The maker is stamped on the base-plate “Chiyoda Kogaku” and the camera was made in Japan. Chiyoda Kogaku made Minolta cameras from the mid 1930s but only changed their company name to Minolta in 1962. In North America, Minolta cameras were known as Ansco through a trading agreement with the USA company of that name , and the Minolta Uniomat was sold as the Ansco Anscoset.
Setting the exposure is simplicity itself. First you need to set the ASA rating of your film (no DIN option) by lifting the inner ring on the lens and moving the red dot on the inner right of the lens to the correct ASA number (there are FOUR red dots on this ring for different purposes but it is fairly clear which one you need to use at a given moment). You then move the inner ring on the lens until the needles in the exposure window are superimposed. That is it. This sets both shutter speed and aperture – you have no control over either. There is a scale on the lens of standard EV numbers and a red dot indicating which one is in use, but you cannot influence the setting other than to move to a different EV if you want to increase or decrease the exposure.
Wallace Koopmans has produced a chart to show the aperture and shutter speed you get for each EV value. You can see the original and read Wallace’s comments on the Uniomat at Wallace Koopmans Artlog. My thanks to Wallace for his permission to use his chart.
|Copyright Wallace Koopmans|
There are other controls on the lens that are not obvious. First is the depth of field scale. It is always nice to have one of these but this one is different. Because you cannot set the aperture, the depth of field scale does not use f numbers but EV numbers. In use it is much the same but slightly confusing to start with. Maximum depth of field is at EV18 and the depth of filed scale goes down to EV9. Below EV9, the aperture is always f2.8. The are two scales to make using flash easy – one for electronic flash (x) and one for flash bulbs (M). to use these, you line up the distance to the subject (taken from the focussing ring) against one of five letters (A, B, C, D and E). This sets an appropriate EV and thus both shutter speed and aperture. There is also a red dot that will tell you if you are too far away to use flash.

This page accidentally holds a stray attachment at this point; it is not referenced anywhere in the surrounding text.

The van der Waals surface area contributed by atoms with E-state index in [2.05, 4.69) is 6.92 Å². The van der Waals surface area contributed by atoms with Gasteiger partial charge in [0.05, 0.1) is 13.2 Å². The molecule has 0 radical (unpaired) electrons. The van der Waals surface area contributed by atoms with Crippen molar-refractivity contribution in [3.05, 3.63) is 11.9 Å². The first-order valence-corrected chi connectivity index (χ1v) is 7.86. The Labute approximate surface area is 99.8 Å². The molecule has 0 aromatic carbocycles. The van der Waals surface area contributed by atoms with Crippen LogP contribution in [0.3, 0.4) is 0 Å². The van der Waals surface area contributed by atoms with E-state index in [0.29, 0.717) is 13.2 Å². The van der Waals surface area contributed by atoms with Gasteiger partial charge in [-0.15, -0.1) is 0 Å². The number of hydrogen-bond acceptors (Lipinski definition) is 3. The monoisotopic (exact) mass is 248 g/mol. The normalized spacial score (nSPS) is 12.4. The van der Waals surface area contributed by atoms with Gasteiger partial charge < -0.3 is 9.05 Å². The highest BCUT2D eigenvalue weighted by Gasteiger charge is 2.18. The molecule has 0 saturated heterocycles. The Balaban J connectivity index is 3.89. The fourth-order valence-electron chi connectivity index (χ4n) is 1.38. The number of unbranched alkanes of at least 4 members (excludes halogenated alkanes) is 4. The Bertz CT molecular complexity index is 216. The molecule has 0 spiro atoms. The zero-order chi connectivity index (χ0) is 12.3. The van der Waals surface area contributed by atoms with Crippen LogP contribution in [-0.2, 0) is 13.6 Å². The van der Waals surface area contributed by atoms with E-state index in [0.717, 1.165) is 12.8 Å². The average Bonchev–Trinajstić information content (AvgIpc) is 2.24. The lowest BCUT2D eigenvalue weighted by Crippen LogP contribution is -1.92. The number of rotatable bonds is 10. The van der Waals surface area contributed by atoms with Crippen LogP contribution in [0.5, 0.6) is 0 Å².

Other controls on the lens barrel are a flash selector – X (electronic) or M (bulb). the difference between these (as on all cameras) is the timing of the flash and shutter. With X, the flash fires as soon as the shutter is completely open and will synchronise at a speed somewhere between 1/250 and 1/500 seconds which is quite fast; faster than you will get with a focal plane shutter. With M, the flash fires just before the shutter opens to allow the bulb to reach maximum intensity as the shutter is fully open. In this case the flash will synchronise at 1/1,000 seconds which is extremely fast. The last control here is the delayed action lever marked V (Vorlaufwerk, the German for ‘delay’).
The lens is a Rokkor 1:2.8 45mm lens about which I know nothing as yet – I will share when I do.
Just got the test film back from the lab. Fairly impressed with the results. Only downside is that I managed to get flare on a very overcast day. Some examples:
|Busker, Lincoln city centre|
|Path in Lincoln’s Arboretum|